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Monday, July 13, 2009

Commodities move higher as risk appetite grows

Investors moved money back into commodities Thursday, sending prices for gold, copper and soybeans higher as they stepped up their willingness to take on risk.

Better-than-expected results from aluminum maker Alcoa Inc. late Wednesday are stirring hopes that the economy is indeed healing and that other companies might also report improved earnings in the coming weeks. That made beaten-down commodities, which are closely tied to the economy's health, more appealing.

Optimism about an impending recovery has waned in recent weeks as economic data, including record unemployment and a drop in consumer confidence, suggests a rebound could take longer than hoped. As a result, prices for commodities have faltered since mid-June.

A weaker dollar and modest gains in stocks — other signs of increased appetite for risk — also helped push commodity prices higher Thursday. Commodities tend to benefit when the dollar falls against other currencies because it makes them cheaper for foreign buyers.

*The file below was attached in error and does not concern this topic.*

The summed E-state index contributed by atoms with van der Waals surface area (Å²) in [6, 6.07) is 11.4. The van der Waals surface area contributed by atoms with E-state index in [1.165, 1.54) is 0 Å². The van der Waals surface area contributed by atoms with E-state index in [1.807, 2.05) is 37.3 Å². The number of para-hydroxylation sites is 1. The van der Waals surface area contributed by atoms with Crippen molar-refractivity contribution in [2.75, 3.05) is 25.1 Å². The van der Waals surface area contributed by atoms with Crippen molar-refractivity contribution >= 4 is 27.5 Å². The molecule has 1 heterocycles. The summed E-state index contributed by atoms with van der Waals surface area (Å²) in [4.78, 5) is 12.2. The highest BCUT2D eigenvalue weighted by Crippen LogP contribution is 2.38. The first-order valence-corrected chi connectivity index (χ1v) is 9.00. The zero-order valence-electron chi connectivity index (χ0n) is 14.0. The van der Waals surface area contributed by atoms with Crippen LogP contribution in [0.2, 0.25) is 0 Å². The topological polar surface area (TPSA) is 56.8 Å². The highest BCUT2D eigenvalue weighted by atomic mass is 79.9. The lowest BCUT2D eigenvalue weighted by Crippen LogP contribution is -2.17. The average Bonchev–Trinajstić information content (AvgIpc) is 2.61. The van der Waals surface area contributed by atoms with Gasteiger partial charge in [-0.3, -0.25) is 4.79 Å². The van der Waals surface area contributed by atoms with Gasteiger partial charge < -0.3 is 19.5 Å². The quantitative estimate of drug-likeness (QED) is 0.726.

"Today things were a little bit stable, and that drew out some of the buyers," said Edward Meir, senior commodities analyst at MF Global in New York. But, he added: "People are not as impressed with this recovery as they were several weeks ago."

There is still an abundance of evidence showing that the economy continues to struggle. Weak sales reports from retailers out Thursday and another record high in the number of people receiving jobless benefits curbed gains in stocks and energy futures.

September copper futures jumped 3.6 percent on the New York Mercantile Exchange, gaining 7.85 cents to $2.2375 a pound. Aluminum prices gained 2.1 percent.

Among precious metals, gold for August delivery added $6.90 to $916.20 an ounce, while September silver rose 8.3 cents to $12.9350 an ounce. July platinum rose $8.70 to $1,104 an ounce.

Even oil managed to eke out a small gain, reversing six straight days of losses. Investors have been sending crude prices sharply lower on fears that a delay in the economic recovery will keep demand for energy low.

Light, sweet crude for August delivery rose 27 cents to settle at $60.41 a barrel after hovering around $60 for much of the day. Oil has been steadily losing ground since early last week, when it hit an eight-month high of $73.

In other Nymex trading, heating oil fell less than a penny to settle at $1.5344 a gallon, while gasoline for August delivery rose 3.05 cents to $1.6638 a gallon.

Natural gas for August delivery rose 5.5 cents to $3.408 per 1,000 cubic feet.

Grain prices moved higher on the Chicago Board of Trade.

September wheat futures rose 5 cents to $5.2225 a bushel, while corn for September delivery gained 4.25 cents to $3.2950 a bushel.

August soybeans soared 32.5 cents to $10.4750 a bushel.

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